Young mothers emerging from the child welfare system need better health services. Data shows that adolescent and young adult mothers with a history in the system experience a high number of physical and mental health conditions prior to the birth of their baby. In the postpartum years, many of these mothers often stop treatment for their health conditions and become vulnerable to poor self-care.
Why It matters:
The transition to motherhood is a critical and delicate time in a mother’s life for both her and her baby’s health. If a mother lacks the proper health services she might require during that transition — whether it is a prescription for a chronic condition or behavioral counseling — her child may be at a higher risk for adverse health outcomes, as well. This sets into motion a cycle of negative health and wellness outcomes, particularly when adolescent childbearing is associated with a higher risk for adverse birth outcomes and negative parenting tactics in general.
Who conducted the study:
Meredith Matone, DrPH, MHS, deputy director of PolicyLab at Children’s Hospital of Philadelphia; William Quarshie, biostatistician at PolicyLab; David Rubin, MD, director of PolicyLab; and Cynthia Minkovitz, MD, chair of the department of Population, Family, and Reproductive Health at Johns Hopkins Bloomberg School of Public Health.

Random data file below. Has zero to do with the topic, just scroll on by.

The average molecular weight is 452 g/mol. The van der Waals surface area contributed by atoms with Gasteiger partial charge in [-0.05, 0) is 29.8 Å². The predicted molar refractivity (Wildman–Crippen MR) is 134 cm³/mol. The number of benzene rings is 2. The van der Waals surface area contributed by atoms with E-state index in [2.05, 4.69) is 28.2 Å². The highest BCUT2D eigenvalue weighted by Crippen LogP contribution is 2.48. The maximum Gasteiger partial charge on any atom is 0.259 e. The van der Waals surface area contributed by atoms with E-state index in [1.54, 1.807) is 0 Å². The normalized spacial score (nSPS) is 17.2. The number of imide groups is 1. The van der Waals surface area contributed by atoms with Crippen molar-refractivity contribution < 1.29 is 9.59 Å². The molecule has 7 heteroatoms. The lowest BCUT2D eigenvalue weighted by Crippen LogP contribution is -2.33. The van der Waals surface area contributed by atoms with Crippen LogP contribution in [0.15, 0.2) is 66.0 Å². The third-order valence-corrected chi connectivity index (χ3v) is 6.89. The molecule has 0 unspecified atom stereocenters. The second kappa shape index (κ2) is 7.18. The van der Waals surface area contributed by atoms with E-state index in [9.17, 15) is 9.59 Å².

How they did it:
The researchers looked into the physical and behavioral health status of young mothers with a history of involvement in the child welfare system. They combed through the health records of 16,000 mother-and-baby pairs in a large Middle Atlantic city for a time period spanning 12 months before the baby’s birth, and 12 months after. These health records included medical assistance claims files for chronic physical health conditions (like inflammatory or metabolic concerns) and behavioral health conditions (like substance abuse and mood disorders), as well as prescription claim files that indicate how regularly mothers filled these prescriptions.
According to the researchers, the next step is to explore whether improving maternal health care services will lower rates of infant and early childhood maltreatment, as well as working out policies that will give young families a healthier, safer life.
Where the study was published:
Who helped fund the study:
The Stoneleigh Foundation (Fellowship) and the Doris Duke Fellowships for the Promotion of Child Well-Being supported this study.
Where to learn more about the study:
Read more on PolicyLab.